1997 Cottonseed Variety and Treatment Evaluation

Tim C. Knowles, La Paz County Cooperative Extension
Del Wakimoto, Farmer, Mohave Valley, AZ

Abstract

Three upland cotton varieties (Deltapine 5415, Stoneville 474, and SureGrow 125) were subjected to three seed treatments (non or control, standard commercial triple treated, and standard commercial plus Prevail added to the hopper box at 1 lb product/100 lb cottonseed) to determine seed germination and vigor in a Mohave Valley field prone to Rhizoctonia infection of cotton seedlings.

Introduction

Earliness and maximum cotton lint yields are highly dependent on establishment of a uniform and vigorous stand. Earliness allows cotton to complete its primary fruiting cycle prior to August, substantially reducing heat stress related yield losses. Cotton producers can avoid significant yield losses and costly replanting caused by seedling diseases with currently available seed treatment options. Some growers add additional fungicide treatments in furrow, or to cottonseed in the hopperbox at planting, if the field has a history of Rhizoctonia and other seedling diseases.

Cool weather is the most important factor influencing seedling vigor and stand establishment. An early planting date is essential for earliness and to realize maximum yield potential. An optimum early planting date takes into account soil temperature, weather conditions, and variety. Optimum soil temperatures for planting are 65°F at 8 a.m. with a favorable 5 day forecast (no cool fronts or storms). When planted into cool soil, large seeded Stoneville and SureGrow type cotton varieties seem to have higher emergence rates and seedling vigor, compared to small seeded Deltapine type cotton varieties.

Materials and Methods

A field experiment was conducted during 1997 in Mohave Valley (located in southwestern Mohave County) to determine the effectiveness of cottonseed fungicide treatments applied to three upland cotton varieties for optimum stand establishment in a field with a history of Rhizoctonia seedling disease. Seed treatments cosisted of an untreated control (naked seed), commercially triple treated cottonseed, and commercial cottonseed treatments plus Prevail hopper box applied at a rate of 1 lb product/100 lbs cottonseed. The three upland cotton varieties were Deltapine 5415, Stoneville 474, and SureGrow 125. Individual plots were two rows wide by the length of the irrigation run (800 feet) and were replicated three times. Cotton was planted wet April 9. Plant emergence was measured by counting cotton plants in three 1/1000 acre portions of row within each plot. Emergence was measured 35 days after planting. Five plants were sampled from each of the 3 subplots within each plot on 49 days after planting to determine the location of the first fruiting branch.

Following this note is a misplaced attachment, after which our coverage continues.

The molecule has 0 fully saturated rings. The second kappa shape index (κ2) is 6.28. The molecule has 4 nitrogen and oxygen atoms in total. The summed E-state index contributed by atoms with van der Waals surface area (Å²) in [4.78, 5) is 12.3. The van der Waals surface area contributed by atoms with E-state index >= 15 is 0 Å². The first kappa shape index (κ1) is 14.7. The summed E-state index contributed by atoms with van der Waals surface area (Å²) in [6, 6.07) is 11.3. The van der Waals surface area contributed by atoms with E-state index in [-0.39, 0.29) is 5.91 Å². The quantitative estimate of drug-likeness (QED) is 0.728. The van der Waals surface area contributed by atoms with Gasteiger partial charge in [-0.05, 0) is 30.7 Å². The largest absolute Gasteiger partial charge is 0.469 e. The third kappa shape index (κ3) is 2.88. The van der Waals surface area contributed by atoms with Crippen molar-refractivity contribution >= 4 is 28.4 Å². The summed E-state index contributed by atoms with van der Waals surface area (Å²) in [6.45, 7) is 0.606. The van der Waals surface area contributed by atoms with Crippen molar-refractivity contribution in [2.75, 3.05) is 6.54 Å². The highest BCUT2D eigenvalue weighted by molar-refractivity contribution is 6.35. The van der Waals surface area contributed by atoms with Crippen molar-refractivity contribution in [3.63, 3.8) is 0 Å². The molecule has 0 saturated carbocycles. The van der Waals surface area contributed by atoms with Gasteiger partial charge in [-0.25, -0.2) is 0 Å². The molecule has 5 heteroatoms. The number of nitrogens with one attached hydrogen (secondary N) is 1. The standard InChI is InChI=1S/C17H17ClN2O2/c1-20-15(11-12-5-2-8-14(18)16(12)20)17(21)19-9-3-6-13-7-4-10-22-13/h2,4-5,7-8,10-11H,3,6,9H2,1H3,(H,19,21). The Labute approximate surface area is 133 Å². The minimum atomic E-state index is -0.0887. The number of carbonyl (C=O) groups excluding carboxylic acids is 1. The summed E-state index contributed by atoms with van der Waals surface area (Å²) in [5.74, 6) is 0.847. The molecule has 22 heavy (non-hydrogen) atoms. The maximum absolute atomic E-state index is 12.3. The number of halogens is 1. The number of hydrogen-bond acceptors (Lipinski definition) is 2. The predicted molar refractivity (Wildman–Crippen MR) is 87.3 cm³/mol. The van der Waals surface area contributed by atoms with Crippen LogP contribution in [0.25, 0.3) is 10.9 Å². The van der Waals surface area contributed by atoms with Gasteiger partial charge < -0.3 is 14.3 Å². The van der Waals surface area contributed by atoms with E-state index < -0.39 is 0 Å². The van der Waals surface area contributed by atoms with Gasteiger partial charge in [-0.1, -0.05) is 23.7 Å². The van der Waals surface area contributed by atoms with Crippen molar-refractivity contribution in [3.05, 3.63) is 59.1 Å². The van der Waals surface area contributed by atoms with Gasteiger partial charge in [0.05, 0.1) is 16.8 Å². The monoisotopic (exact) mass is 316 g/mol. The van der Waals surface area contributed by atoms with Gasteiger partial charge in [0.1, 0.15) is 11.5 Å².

Results and Discussion

Weather conditions for the April 9 Mohave Valley planting were generally favorable for germination and emergence of cotton seedlings. Of the three upland cotton varieties examined in this study, Deltapine 5415 had the smallest seed (5,800 seeds/lb), followed by SureGrow 125 (4,800 seeds/lb) and Stoneville 474 (4,700 seeds/lb). Both the SureGrow 125 and Stoneville 474 had relatively large seed size, and Deltapine %415 had small seed size. All three varieties given standard commercial fungicide treatments had similar emergence rates ranging from 51.5 to 65.4% (Table 1). Given the standard seed treatment, seedling emergence of SureGrow 125 was superior to Stoneville 474, but equal to Deltapine 5415. Even untreated SureGrow 125 cottonseed had percent emergence ratings that were superior to Stoneville 474 and Deltapine 5415. The Prevail hopper box fungicide treatment increased percent emergence of the Deltapine 5415 cotton variety, only.

Location of the first fruiting branch node was primarily influenced by plant population and variety. Deltapine 5415 had a tendency to set the first fruiting branch one node higher than SureGrow 125 and Stoneville 474. Increasing plant population increased the location of the first fruiting branch node. Cotton plant populations ranging from 40,000 to 50,000 cotton plants per acre resulted in the lowest fruit set or optimum location of the first fruiting branch.

Acknowledgments

The valuable cooperation, land, and resources provided by Del Wakimoto of Ft. Mohave Avi Kwa ĎAme Farm is highly appreciated.


This is a part of publication AZ1006: "Cotton: A College of Agriculture Report," 1998, College of Agriculture, The University of Arizona, Tucson, Arizona, 85721. Any products, services, or organizations that are mentioned, shown, or indirectly implied in this publication do not imply endorsement by The University of Arizona. The University is an Equal Opportunity/Affirmative Action Employer.
This document located at http://ag.arizona.edu/pubs/crops/az1006/az10069b.html
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